China has approved a set of technical guidelines to civilian shipbuilders that requires all new vessels built are suitable for military use in an emergency, according to the China Classification Society.
The guidelines – The Technical Standards for New Civilian Ships to Implement National Defence Requirements – cover five categories of vessels: container, roll-on/roll-off, multipurpose, bulk carrier and break bulk.
It lists specifications and design requirements that ensures these civilian vessels can be used for national defence if mobilised, the society said in a statement, China Daily reported.
The guidelines were jointly drawn up by the society's Shanghai Specifications Institute and expects from the People's Liberation Army's Nanjing Military Command. It has been ratified as a national military standard.
The move will enable China to convert its civilian fleet to boost its military strength and will greatly enhance the army's strategic projection and maritime support capabilities, the statement added.
The national legislature will also soon start work on a National Defence Transport Law that offers shipbuilders funds to cover the additional cost of making the vessels suitable for military use, as well as to provide insurance cover for vessel owners should their ships be damaged while under military use, the statement said.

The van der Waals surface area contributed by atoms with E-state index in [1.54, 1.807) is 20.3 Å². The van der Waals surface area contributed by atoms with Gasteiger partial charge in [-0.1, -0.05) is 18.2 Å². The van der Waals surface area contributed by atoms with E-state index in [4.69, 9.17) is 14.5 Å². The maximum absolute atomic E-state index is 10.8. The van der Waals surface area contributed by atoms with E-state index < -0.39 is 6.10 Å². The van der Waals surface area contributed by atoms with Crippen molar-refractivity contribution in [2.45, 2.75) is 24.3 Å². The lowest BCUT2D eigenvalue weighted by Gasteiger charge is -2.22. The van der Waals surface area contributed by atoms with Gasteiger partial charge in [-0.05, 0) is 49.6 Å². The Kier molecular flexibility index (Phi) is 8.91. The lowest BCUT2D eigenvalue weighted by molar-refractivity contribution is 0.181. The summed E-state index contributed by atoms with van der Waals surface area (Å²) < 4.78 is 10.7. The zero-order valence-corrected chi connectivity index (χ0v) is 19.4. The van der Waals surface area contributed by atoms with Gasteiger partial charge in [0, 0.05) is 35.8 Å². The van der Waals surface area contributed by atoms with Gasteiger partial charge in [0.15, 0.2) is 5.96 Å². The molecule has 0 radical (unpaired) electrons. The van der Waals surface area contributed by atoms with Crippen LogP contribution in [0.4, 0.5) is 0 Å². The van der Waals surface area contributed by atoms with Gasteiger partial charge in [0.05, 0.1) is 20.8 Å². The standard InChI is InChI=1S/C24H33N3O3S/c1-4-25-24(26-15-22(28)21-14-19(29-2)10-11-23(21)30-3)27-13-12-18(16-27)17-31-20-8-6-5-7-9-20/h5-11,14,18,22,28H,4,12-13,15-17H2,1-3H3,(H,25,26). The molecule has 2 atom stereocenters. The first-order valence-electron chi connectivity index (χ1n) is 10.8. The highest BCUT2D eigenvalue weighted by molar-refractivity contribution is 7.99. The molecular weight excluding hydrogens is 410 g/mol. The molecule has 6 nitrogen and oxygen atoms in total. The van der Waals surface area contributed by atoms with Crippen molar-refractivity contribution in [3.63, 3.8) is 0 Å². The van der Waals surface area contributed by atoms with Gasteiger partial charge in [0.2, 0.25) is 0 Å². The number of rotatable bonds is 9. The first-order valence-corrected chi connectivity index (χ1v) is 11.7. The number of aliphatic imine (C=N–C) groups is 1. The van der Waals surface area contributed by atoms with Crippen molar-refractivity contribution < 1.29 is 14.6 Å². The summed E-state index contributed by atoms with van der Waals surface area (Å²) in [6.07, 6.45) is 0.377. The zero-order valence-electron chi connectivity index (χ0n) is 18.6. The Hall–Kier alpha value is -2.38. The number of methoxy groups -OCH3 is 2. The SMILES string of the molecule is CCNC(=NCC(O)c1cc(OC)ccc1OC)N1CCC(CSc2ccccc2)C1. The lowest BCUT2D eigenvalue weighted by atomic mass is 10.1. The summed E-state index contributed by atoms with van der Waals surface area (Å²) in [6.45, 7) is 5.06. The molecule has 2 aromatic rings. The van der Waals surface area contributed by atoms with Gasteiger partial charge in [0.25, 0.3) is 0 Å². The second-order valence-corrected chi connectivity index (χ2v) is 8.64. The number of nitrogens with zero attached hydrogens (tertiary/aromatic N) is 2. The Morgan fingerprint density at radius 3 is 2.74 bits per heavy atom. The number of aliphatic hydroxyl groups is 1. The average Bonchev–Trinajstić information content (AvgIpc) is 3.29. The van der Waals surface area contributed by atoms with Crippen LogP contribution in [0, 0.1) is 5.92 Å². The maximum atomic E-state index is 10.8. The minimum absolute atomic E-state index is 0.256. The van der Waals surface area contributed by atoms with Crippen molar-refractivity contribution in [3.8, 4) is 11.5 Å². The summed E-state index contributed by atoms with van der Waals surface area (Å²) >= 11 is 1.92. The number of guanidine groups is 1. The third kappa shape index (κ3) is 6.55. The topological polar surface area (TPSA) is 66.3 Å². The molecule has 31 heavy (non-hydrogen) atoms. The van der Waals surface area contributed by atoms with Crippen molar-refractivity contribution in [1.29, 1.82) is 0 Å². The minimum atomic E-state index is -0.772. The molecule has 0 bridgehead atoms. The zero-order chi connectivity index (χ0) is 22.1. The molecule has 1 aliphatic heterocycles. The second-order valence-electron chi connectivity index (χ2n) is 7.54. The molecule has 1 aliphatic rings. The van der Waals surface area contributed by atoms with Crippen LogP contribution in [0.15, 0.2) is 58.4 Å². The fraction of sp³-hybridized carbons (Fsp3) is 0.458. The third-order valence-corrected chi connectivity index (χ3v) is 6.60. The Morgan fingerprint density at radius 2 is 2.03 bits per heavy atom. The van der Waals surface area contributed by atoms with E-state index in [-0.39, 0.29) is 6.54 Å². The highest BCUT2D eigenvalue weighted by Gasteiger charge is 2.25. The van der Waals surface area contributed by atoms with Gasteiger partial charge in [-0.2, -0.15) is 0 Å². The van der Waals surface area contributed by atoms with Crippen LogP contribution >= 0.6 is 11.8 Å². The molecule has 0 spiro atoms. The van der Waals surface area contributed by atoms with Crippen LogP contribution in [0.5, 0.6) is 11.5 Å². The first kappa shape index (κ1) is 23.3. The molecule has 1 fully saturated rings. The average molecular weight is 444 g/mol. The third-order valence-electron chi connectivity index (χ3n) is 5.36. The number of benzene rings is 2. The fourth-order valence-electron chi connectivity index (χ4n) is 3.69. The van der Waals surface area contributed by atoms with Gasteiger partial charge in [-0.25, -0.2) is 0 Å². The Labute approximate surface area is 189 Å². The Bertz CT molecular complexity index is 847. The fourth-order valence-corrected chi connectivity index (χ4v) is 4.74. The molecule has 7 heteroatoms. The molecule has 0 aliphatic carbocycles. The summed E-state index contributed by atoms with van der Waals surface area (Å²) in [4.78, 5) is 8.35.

As of the end of last year, China had 172,000 civilian ships.
"Modern naval warfare often requires the mobilisation and deployment of a large number of ships while the mass production of naval ships in peacetime is not economically sensible," said Cao Weidong, a researcher at the PLA Naval Military Studies Research Institute, the newspaper reported.
The guidelines also covers private shipbuilders.
Li Li, a military logistics research at the PLA National Defence University said that Western navies have benefited considerably from their close collaboration with private shipbuilders, noting how the UK requisitioned or refitted a large fleet of civilian ships for the Falklands War.